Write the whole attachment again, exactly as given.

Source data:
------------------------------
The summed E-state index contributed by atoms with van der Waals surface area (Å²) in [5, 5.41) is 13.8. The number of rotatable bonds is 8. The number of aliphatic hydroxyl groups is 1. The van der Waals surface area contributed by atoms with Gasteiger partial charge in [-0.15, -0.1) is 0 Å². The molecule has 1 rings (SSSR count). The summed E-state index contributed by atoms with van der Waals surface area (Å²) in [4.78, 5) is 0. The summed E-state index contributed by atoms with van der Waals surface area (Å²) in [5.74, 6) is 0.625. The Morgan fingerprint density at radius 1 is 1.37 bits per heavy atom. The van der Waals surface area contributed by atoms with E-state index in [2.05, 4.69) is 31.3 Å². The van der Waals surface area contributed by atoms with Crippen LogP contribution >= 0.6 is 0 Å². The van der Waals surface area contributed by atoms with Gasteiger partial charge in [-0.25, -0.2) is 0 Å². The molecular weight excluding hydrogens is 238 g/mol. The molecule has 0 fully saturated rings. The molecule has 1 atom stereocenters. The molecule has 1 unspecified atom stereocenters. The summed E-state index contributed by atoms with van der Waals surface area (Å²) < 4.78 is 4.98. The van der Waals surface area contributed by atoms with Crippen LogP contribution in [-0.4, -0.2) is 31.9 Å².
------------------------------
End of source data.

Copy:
The summed E-state index contributed by atoms with van der Waals surface area (Å²) in [5, 5.41) is 13.8. The number of rotatable bonds is 8. The number of aliphatic hydroxyl groups is 1. The van der Waals surface area contributed by atoms with Gasteiger partial charge in [-0.15, -0.1) is 0 Å². The molecule has 1 rings (SSSR count). The summed E-state index contributed by atoms with van der Waals surface area (Å²) in [4.78, 5) is 0. The summed E-state index contributed by atoms with van der Waals surface area (Å²) in [5.74, 6) is 0.625. The Morgan fingerprint density at radius 1 is 1.37 bits per heavy atom. The van der Waals surface area contributed by atoms with E-state index in [2.05, 4.69) is 31.3 Å². The van der Waals surface area contributed by atoms with Crippen LogP contribution >= 0.6 is 0 Å². The van der Waals surface area contributed by atoms with Gasteiger partial charge in [-0.25, -0.2) is 0 Å². The molecular weight excluding hydrogens is 238 g/mol. The molecule has 0 fully saturated rings. The molecule has 1 atom stereocenters. The molecule has 1 unspecified atom stereocenters. The summed E-state index contributed by atoms with van der Waals surface area (Å²) < 4.78 is 4.98. The van der Waals surface area contributed by atoms with Crippen LogP contribution in [-0.4, -0.2) is 31.9 Å².